Which States Have the Highest and Lowest Taxes?
April 8, 2014 Leave a comment
Taxes are something that everyone complains about, regardless of what party you join. It’s something you have to pay, yet you don’t really have a say as to what they go towards. Taxes vary depending on what state you live in, and some tax rates are even higher or lower in different cities.
During the 2011 tax season, Americans paid 9.8% of their income in state and local taxes — on top of taxes collected by the federal government. This number, according to a report by the Tax Foundation, was up from 9.3% in 2000.
For the most part, taxes are higher on the East Coast, and lower for residents in Midwestern and Southern states. Residents in New Jersey and New York paid more than 12% of their income in state and local taxes, while Wyoming residents paid less than 7%.
To identify the states with the highest and lowest tax burdens, 24/7 Wall St. reviewed state and local tax burden as a share of state residents’ income, as provided by the Tax Foundation.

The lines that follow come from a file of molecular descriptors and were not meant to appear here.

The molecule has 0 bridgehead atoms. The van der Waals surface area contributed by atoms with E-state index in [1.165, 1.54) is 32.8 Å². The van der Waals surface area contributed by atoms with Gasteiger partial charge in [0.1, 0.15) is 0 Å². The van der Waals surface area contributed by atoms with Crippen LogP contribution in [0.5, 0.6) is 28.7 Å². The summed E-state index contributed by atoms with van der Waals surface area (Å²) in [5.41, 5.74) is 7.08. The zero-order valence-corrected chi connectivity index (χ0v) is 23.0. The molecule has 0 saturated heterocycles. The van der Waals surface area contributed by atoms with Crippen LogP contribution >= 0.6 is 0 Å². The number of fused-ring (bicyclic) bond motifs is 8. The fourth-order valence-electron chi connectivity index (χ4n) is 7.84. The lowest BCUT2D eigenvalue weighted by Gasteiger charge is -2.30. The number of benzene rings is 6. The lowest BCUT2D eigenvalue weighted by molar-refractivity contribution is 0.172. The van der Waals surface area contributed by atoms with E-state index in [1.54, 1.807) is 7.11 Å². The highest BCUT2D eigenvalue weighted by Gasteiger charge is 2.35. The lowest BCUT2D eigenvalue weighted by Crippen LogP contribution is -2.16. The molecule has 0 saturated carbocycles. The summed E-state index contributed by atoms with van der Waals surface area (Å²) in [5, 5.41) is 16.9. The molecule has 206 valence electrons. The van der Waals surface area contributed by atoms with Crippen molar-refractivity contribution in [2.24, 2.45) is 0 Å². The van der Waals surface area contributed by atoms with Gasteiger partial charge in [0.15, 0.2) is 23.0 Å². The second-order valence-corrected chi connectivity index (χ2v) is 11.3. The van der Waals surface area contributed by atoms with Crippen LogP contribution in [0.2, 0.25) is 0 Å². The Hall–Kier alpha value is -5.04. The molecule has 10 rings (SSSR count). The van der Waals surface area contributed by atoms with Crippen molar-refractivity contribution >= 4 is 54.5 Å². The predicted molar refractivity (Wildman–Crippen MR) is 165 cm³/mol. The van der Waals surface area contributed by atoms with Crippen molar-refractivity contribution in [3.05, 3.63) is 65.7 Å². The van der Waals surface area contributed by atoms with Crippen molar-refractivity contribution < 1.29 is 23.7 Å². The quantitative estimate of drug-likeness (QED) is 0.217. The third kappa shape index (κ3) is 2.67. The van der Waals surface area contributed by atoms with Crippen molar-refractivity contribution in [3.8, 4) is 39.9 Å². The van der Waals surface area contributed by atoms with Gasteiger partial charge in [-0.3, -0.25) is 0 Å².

The states with the highest include Wisconsin, California, Connecticut, New Jersey, and New York. New York had the highest state and local tax rate in fiscal 2011. On average, 12.6% of residents’ income went to either state or local taxes. The state charges residents with an individual income tax rate of 6.85% if they earned more than $205,850 a year, and a rate of 8.82% if they earned more than $1,029,250 a year.
The states with the lowest tax rates include Louisiana, Texas, South Dakota, Alaska, and Wyoming. In fiscal 2012, Wyoming only collected $2.6 billion in taxes, which is the lowest in the United States. Like several other states with low tax burdens, Wyoming has no individual income tax.
Do you live in a state with a really low or really high tax rate?